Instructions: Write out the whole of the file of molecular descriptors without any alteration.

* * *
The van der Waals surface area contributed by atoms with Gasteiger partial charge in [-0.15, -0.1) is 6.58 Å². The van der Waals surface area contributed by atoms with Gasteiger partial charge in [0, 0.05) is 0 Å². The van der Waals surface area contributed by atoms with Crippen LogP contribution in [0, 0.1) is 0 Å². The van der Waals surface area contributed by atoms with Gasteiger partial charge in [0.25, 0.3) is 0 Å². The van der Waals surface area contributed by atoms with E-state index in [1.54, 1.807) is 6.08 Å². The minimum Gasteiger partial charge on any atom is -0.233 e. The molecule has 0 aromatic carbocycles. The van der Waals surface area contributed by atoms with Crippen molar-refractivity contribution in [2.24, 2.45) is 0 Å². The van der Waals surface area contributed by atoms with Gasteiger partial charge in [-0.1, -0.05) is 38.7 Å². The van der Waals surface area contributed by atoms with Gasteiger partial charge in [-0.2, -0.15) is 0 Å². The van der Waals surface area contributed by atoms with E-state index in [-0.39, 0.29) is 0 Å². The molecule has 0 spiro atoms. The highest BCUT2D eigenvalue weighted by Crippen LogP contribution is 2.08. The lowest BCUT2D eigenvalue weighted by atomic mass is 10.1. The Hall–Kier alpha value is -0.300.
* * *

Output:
The van der Waals surface area contributed by atoms with Gasteiger partial charge in [-0.15, -0.1) is 6.58 Å². The van der Waals surface area contributed by atoms with Gasteiger partial charge in [0, 0.05) is 0 Å². The van der Waals surface area contributed by atoms with Crippen LogP contribution in [0, 0.1) is 0 Å². The van der Waals surface area contributed by atoms with Gasteiger partial charge in [0.25, 0.3) is 0 Å². The van der Waals surface area contributed by atoms with E-state index in [1.54, 1.807) is 6.08 Å². The minimum Gasteiger partial charge on any atom is -0.233 e. The molecule has 0 aromatic carbocycles. The van der Waals surface area contributed by atoms with Crippen molar-refractivity contribution in [2.24, 2.45) is 0 Å². The van der Waals surface area contributed by atoms with Gasteiger partial charge in [-0.1, -0.05) is 38.7 Å². The van der Waals surface area contributed by atoms with Gasteiger partial charge in [-0.2, -0.15) is 0 Å². The van der Waals surface area contributed by atoms with E-state index in [-0.39, 0.29) is 0 Å². The molecule has 0 spiro atoms. The highest BCUT2D eigenvalue weighted by Crippen LogP contribution is 2.08. The lowest BCUT2D eigenvalue weighted by atomic mass is 10.1. The Hall–Kier alpha value is -0.300.